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Nicki Minaj, the phenomenal rapper, remarkable artist, amazing entertainer, and an astute businesswoman was upset when her video “Anaconda” was shut out of a few major categories at the MTV Video Music Awards (VMAs), including Best Video of the Year. Given that the song and video inspired imitations, memes, and even bans—not to mention racking up over 505 million views on YouTube, Minaj’s reaction seemed wholly appropriate.

Refusing to be intimidated, she let them know how she felt:

“If I was a different “kind” of artist, Anaconda would be nominated for best choreo and vid of the year as well “— NICKI MINAJ (@NICKIMINAJ) July 21, 2015

“When the “other” girls drop a video that breaks records and impacts culture they get that nomination”— NICKI MINAJ (@NICKIMINAJ) July 21, 2015

“If your video celebrates women with very slim bodies, you will be nominated for vid of the year”— NICKI MINAJ (@NICKIMINAJ) July 21, 2015

She called out the culture vulturing—​the unapologetic appropriation of  elements of one culture by members of another culture. She called out the narrow aesthetic value system that awards shows like the VMAs and pop culture in general upholds. She put a lot of people on notice.

Too often, artists that are sidelined and marginalized despite their sizeable and influential contributions to culture are supposed to be grateful when they are invited to the party. If black people tell themselves (as they do), “you have to be twice as good,” God forbid they actually want the rewards to be reflective of that effort. But, here we are. Black girls across America sigh, reminded of the burden they carry of having to apologize for not wanting to be invisible. It’s all par for the course.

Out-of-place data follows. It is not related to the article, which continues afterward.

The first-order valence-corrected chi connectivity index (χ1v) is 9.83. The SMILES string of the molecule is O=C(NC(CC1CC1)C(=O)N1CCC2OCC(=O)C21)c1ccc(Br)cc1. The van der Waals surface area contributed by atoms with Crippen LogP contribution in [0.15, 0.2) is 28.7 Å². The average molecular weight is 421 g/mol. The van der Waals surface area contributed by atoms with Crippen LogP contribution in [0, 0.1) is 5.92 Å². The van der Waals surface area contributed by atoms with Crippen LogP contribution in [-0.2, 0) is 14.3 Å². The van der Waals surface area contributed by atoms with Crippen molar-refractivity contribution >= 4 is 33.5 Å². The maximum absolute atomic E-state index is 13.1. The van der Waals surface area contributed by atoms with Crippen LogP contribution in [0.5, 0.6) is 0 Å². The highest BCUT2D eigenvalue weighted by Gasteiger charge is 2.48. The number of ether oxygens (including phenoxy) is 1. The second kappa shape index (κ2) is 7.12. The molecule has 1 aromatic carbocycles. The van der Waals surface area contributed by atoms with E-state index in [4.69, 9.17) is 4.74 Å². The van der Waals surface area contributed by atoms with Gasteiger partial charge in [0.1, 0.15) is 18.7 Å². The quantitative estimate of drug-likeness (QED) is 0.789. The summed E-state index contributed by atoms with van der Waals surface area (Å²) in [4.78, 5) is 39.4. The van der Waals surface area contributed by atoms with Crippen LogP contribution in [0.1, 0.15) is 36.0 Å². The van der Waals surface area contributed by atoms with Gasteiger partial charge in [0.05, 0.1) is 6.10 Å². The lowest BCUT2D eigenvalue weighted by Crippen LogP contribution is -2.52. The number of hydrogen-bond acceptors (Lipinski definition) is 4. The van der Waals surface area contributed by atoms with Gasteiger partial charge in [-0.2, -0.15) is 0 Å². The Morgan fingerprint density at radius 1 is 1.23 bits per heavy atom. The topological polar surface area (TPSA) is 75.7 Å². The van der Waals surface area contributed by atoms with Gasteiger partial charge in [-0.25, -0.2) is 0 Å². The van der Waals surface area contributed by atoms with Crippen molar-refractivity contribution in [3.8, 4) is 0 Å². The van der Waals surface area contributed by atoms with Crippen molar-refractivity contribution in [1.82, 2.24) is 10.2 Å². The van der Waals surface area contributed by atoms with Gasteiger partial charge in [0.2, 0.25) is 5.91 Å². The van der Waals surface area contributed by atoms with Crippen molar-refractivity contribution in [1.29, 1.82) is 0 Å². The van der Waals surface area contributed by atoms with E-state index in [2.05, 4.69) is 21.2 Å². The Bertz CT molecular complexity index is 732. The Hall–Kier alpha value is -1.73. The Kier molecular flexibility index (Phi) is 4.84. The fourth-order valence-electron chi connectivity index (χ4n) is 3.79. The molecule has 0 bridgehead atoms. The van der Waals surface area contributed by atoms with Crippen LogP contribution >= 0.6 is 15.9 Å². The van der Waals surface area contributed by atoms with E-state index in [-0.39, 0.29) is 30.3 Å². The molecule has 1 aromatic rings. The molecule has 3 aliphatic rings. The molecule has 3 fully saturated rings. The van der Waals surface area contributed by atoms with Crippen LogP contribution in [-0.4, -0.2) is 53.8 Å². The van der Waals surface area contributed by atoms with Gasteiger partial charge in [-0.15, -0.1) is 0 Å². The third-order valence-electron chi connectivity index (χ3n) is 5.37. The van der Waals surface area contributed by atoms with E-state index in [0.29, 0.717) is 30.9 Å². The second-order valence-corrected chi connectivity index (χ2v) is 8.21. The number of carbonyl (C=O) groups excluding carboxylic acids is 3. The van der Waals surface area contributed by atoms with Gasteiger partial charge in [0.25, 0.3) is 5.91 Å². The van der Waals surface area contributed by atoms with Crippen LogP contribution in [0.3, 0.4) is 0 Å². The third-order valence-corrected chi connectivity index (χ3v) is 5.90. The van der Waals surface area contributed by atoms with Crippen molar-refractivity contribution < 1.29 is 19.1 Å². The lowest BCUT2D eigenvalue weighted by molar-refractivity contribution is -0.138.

What Minaj did was necessary and even radical. She was refusing to apologize for wanting to be visible and rewarded like her peers. She was calling bullshit on the audacity of a white woman, who has, in the past, responded to people of color with indifference while she bastardizes their language, hair, dance, and visual aesthetics. Minaj did what a lot of black women want to do: call out people when they try to render you invisible, when they try to render your pain insignificant. So, as a black woman, when I heard Minaj say, “What’s good?” I knew that it wasn’t a greeting at all. It wasn’t even a threat. It was a promise of accountability. It was a promise that today, tomorrow, and from here on out in pop perpetuity that Minaj would be accounted for, visible, and properly remunerated. And for a black woman to say that publicly, and angrily at that, was to be not just unapologetically human (because who wouldn’t feel some type of way) but unapologetically black, which is a radical thing to be these days.

There’s a price and penalty when black people tell white people how they feel about racism, and how they feel about being marginalized, about how they feel about being sourced and exploited for their culture. Once a black woman gets publicly angry, it’s a scarlet letter that she can never shake. Even if the ​common, tired label―”angry black woman”―is not your cup of Earl Grey, they’ll make you drink it anyway; just ask Shonda Rhimes. So for Minaj to check Cyrus and to demand that she be accountable for her irresponsibility—from those faux blonde locks she wore during Sunday night’s awards to her tone deaf commentary on the Swift and Minaj situation—is to essentially throw a middle finger at white feminism, the particular brand of girl power promoted by Taylor Swift and Miley Cyrus, and the defensiveness (it’s not about you!) that often comes when it is criticized. And I’m here for that.

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